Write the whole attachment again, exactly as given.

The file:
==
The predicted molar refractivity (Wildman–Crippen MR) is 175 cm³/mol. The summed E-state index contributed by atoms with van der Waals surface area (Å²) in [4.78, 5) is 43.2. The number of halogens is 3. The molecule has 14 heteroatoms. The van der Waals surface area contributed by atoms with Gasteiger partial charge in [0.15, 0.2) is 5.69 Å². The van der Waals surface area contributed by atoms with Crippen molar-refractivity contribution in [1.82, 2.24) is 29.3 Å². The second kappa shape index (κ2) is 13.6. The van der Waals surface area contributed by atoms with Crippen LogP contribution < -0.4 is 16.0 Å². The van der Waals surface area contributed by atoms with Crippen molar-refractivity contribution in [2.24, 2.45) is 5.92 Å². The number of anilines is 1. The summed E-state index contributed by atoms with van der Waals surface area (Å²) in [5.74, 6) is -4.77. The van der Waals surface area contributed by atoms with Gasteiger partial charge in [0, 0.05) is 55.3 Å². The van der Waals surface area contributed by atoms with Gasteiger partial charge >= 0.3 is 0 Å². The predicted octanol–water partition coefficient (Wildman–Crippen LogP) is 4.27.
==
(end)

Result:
The predicted molar refractivity (Wildman–Crippen MR) is 175 cm³/mol. The summed E-state index contributed by atoms with van der Waals surface area (Å²) in [4.78, 5) is 43.2. The number of halogens is 3. The molecule has 14 heteroatoms. The van der Waals surface area contributed by atoms with Gasteiger partial charge in [0.15, 0.2) is 5.69 Å². The van der Waals surface area contributed by atoms with Crippen molar-refractivity contribution in [1.82, 2.24) is 29.3 Å². The second kappa shape index (κ2) is 13.6. The van der Waals surface area contributed by atoms with Crippen LogP contribution < -0.4 is 16.0 Å². The van der Waals surface area contributed by atoms with Crippen molar-refractivity contribution in [2.24, 2.45) is 5.92 Å². The number of anilines is 1. The summed E-state index contributed by atoms with van der Waals surface area (Å²) in [5.74, 6) is -4.77. The van der Waals surface area contributed by atoms with Gasteiger partial charge in [0, 0.05) is 55.3 Å². The van der Waals surface area contributed by atoms with Gasteiger partial charge >= 0.3 is 0 Å². The predicted octanol–water partition coefficient (Wildman–Crippen LogP) is 4.27.